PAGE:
As a bipolar device the SiGe heterojunction bipolar transistor (HBT) as shown in Fig. 7.1 was chosen which was published in . It has a constant Ge doping in the base with a Ge mole fraction x of 0.2. The doping profile is shown in Fig. 7.2. The main advantage of this device design is the high emitter efficiency which can be obtained. This is due to energy gap difference between the emitter and base materials. In traditional homojunction transistors, the ratio of the doping concentrations in the emitter and base must be very high. This layout allows for a very high base doping to reduce the base resistance and a very thin base to reduce base transit time. Furthermore, the emitter may be lightly doped to reduce the base-emitter junction capacity without degrading performance. The current gain can easily be adjusted by modifying the Ge mole fraction x. This has an important impact on the numerical behavior of the circuits as the current gain determines the coupling of the single stages of the circuits.
|= + +||(7.1)|
For the high-field mobility model the saturation velocities of the basic materials are interpolated quadratically
|vSiGe = vSi . (1 - x) + vGe . x + C . (1 - x) . x||(7.2)|
The most important effect when comparing DD to HD simulations is the velocity overshoot occurring in the base-collector space charge region. This is due to a maximum of the electric field which occurs in the base-collector junction for normal forward operation of the transistor as shown in Fig. 7.3. No difference in the electric field was observed between both transport models. However, the velocity shown in Fig. 7.4 for different base-collector voltages VBC and VBE = 0.75 V shows a significant overshoot for the HD model. The velocities obtained with the DD model vn are strictly limited by the saturation velocity vsat = 107 cm/s. The overshoot occurs both in space and in time, resulting in an increased speed of the devices. A plot of the simulated electron temperature is shown in Fig. 7.5. The maximum of the temperature is shifted into the collector region as the carrier temperature cannot follow the high-field immediately. Velocity overshoot occurs in this region where the electric field is high and the temperature is only beginning to rise.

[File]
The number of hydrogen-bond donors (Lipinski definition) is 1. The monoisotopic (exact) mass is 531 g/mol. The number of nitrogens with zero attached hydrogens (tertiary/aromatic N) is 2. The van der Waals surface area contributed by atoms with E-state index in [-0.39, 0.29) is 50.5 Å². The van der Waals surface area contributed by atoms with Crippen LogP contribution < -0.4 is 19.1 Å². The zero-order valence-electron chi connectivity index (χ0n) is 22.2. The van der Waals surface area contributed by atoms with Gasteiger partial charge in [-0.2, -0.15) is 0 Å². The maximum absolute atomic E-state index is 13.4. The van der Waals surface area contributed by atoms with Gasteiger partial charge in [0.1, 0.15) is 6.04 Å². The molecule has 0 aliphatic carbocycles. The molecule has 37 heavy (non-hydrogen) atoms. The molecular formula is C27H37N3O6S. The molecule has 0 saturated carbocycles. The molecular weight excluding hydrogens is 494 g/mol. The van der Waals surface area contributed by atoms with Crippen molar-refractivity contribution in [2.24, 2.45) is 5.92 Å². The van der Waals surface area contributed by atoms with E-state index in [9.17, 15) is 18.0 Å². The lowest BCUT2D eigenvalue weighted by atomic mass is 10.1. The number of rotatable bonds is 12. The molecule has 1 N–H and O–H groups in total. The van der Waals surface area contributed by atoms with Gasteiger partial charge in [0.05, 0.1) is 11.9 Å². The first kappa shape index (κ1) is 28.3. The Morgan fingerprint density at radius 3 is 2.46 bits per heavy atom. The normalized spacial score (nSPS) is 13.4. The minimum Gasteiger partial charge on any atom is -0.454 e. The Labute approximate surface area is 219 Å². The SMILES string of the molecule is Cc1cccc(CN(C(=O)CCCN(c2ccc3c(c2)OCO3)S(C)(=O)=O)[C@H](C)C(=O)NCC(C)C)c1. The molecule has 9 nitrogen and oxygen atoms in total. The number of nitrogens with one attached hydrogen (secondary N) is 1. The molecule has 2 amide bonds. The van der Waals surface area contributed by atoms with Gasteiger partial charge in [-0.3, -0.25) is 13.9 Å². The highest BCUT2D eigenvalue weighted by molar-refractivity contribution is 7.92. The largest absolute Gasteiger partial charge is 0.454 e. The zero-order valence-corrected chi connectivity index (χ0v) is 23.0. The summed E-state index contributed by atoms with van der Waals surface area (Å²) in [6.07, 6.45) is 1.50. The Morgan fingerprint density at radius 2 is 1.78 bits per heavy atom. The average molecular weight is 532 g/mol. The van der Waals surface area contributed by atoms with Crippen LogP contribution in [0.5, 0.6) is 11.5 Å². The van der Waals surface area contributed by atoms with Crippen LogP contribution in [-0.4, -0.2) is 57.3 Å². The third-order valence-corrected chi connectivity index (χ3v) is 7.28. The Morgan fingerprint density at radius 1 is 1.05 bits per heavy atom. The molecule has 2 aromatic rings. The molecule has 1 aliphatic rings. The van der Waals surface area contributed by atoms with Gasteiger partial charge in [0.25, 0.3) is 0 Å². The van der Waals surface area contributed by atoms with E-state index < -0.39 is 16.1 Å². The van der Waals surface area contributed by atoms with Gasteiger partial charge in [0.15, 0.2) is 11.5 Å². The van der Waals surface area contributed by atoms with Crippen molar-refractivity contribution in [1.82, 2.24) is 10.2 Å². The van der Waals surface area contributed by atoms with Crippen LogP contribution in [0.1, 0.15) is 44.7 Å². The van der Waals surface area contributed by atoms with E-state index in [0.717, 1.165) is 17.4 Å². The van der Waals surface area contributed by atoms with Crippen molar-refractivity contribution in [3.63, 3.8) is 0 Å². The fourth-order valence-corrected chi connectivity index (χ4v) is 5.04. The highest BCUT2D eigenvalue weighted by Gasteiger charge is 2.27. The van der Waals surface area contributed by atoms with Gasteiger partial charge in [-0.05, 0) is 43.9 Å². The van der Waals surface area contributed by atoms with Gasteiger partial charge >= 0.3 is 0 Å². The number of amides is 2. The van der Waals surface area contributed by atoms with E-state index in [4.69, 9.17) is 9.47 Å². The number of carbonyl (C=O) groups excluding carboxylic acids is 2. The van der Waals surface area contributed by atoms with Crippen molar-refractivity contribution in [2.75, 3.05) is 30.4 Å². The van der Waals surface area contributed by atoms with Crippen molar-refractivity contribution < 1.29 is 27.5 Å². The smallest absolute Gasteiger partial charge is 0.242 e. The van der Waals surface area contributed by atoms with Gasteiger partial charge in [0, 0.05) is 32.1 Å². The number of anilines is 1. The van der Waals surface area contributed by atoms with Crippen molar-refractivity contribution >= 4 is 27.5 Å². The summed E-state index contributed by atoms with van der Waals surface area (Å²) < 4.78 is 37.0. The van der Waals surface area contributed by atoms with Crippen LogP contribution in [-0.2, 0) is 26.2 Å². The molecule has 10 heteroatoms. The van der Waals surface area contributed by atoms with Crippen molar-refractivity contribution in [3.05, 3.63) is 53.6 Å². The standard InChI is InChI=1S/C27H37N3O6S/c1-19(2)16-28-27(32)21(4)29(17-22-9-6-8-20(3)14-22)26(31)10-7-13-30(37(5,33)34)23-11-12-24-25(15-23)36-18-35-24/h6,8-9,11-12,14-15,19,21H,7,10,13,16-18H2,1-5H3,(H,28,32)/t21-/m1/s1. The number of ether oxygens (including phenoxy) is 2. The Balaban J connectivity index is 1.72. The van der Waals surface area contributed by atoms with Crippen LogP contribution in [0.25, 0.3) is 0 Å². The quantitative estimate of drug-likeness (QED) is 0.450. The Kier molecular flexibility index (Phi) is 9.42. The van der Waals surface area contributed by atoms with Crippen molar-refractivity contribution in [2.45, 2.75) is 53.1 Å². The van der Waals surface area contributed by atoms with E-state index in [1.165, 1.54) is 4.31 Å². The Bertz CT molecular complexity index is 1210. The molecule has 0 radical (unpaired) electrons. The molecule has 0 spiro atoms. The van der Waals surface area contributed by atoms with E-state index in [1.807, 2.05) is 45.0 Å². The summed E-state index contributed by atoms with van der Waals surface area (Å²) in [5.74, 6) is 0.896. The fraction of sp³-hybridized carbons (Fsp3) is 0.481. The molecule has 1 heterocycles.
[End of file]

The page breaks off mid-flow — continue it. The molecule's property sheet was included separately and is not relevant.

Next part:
For holes similar velocity and temperature distributions were obtained. However, as the hole concentration in the collector is extremely low this had no impact on the solution. Hence, in all HD mixed-mode simulations the hole temperature Tp was set to TL which is equivalent to performing a DD simulation without considering velocity saturation in the mobility model. This approach has two benefits. First, the matrix size is reduced by 1/5 and secondly because calculating Tp deteriorates the convergence rate of the whole system. Convergence could only be obtained by applying a three step iteration scheme: in the first block the DD equations were solved, followed by the HD equations without considering the hole temperature in the second block and only in the final block it was possible to add the hole temperature to the equation system. This final block took as many iterations as the first two blocks and only marginally changed the solution well below the accuracy of the linear solver.
The following simulations served to judge the influence of the thermal contact conductances when performing mixed-mode self-heating simulations. As a thermal contact an isothermal silicon block was added at the right side of the device. In Fig. 7.6 the temperature of this thermal contact is shown in dependence of the thermal contact conductance Gth. For a moderate VCE = 2 V the contact temperature is very sensitive to the contact conductance while the collector and base current change only marginally as shown in Fig. 7.7. Hence, the current gain does not change noticeably for different values of Gth as shown in Fig. 7.7. This must not be confused with the strong contact temperature dependence of the current gain as shown in Fig. 7.9. This can occur when the contact temperature is determined by another device. This issue is of importance when simulating thermal coupling of devices.
The final simulation aimed to determine the self-heating time constant of the
HBT. This was done by calculating the operating point without self-heating
and turning self-heating on for the transient analysis which gave the
fictitious step response of the lattice heat flow equation. The time constant
was found to be approximately 1.8 ns. This time constant can be
approximated using the thermal resistance and capacity of the material.
With the expressions from Appendix A
|Cth||=||A . W . . cL||(7.4)|
|= Rth . Cth = 4.3 ns||(7.5)|